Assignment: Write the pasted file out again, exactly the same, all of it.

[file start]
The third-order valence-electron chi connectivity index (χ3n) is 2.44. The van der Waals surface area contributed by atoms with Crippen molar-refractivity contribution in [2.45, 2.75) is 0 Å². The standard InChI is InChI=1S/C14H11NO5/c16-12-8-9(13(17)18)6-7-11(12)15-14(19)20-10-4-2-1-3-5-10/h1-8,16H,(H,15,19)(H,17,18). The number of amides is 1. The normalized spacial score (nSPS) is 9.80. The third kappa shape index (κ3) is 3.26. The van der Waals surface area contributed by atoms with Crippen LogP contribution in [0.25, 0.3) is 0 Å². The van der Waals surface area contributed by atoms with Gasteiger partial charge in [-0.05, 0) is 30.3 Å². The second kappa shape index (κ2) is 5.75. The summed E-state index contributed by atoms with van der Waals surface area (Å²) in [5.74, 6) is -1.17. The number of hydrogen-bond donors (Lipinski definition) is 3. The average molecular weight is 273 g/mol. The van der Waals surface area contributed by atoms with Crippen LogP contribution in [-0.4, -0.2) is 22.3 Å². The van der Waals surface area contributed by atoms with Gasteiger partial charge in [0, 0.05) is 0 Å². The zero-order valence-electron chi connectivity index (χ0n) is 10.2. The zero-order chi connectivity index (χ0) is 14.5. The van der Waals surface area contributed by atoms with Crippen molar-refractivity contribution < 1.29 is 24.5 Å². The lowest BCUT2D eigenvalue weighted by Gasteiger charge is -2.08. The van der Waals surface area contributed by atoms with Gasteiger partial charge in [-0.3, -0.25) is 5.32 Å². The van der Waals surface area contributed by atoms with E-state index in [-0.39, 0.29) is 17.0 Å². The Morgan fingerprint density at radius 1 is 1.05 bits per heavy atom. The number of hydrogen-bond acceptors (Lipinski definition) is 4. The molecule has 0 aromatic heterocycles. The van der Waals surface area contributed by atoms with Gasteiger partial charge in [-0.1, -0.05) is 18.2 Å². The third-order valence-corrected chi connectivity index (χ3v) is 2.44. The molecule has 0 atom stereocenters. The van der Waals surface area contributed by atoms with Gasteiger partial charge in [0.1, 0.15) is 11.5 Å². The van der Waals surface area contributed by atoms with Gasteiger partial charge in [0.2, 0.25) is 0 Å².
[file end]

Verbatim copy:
The third-order valence-electron chi connectivity index (χ3n) is 2.44. The van der Waals surface area contributed by atoms with Crippen molar-refractivity contribution in [2.45, 2.75) is 0 Å². The standard InChI is InChI=1S/C14H11NO5/c16-12-8-9(13(17)18)6-7-11(12)15-14(19)20-10-4-2-1-3-5-10/h1-8,16H,(H,15,19)(H,17,18). The number of amides is 1. The normalized spacial score (nSPS) is 9.80. The third kappa shape index (κ3) is 3.26. The van der Waals surface area contributed by atoms with Crippen LogP contribution in [0.25, 0.3) is 0 Å². The van der Waals surface area contributed by atoms with Gasteiger partial charge in [-0.05, 0) is 30.3 Å². The second kappa shape index (κ2) is 5.75. The summed E-state index contributed by atoms with van der Waals surface area (Å²) in [5.74, 6) is -1.17. The number of hydrogen-bond donors (Lipinski definition) is 3. The average molecular weight is 273 g/mol. The van der Waals surface area contributed by atoms with Crippen LogP contribution in [-0.4, -0.2) is 22.3 Å². The van der Waals surface area contributed by atoms with Gasteiger partial charge in [0, 0.05) is 0 Å². The zero-order valence-electron chi connectivity index (χ0n) is 10.2. The zero-order chi connectivity index (χ0) is 14.5. The van der Waals surface area contributed by atoms with Crippen molar-refractivity contribution < 1.29 is 24.5 Å². The lowest BCUT2D eigenvalue weighted by Gasteiger charge is -2.08. The van der Waals surface area contributed by atoms with Gasteiger partial charge in [-0.3, -0.25) is 5.32 Å². The van der Waals surface area contributed by atoms with E-state index in [-0.39, 0.29) is 17.0 Å². The Morgan fingerprint density at radius 1 is 1.05 bits per heavy atom. The number of hydrogen-bond acceptors (Lipinski definition) is 4. The molecule has 0 aromatic heterocycles. The van der Waals surface area contributed by atoms with Gasteiger partial charge in [-0.1, -0.05) is 18.2 Å². The third-order valence-corrected chi connectivity index (χ3v) is 2.44. The molecule has 0 atom stereocenters. The van der Waals surface area contributed by atoms with Gasteiger partial charge in [0.1, 0.15) is 11.5 Å². The van der Waals surface area contributed by atoms with Gasteiger partial charge in [0.2, 0.25) is 0 Å².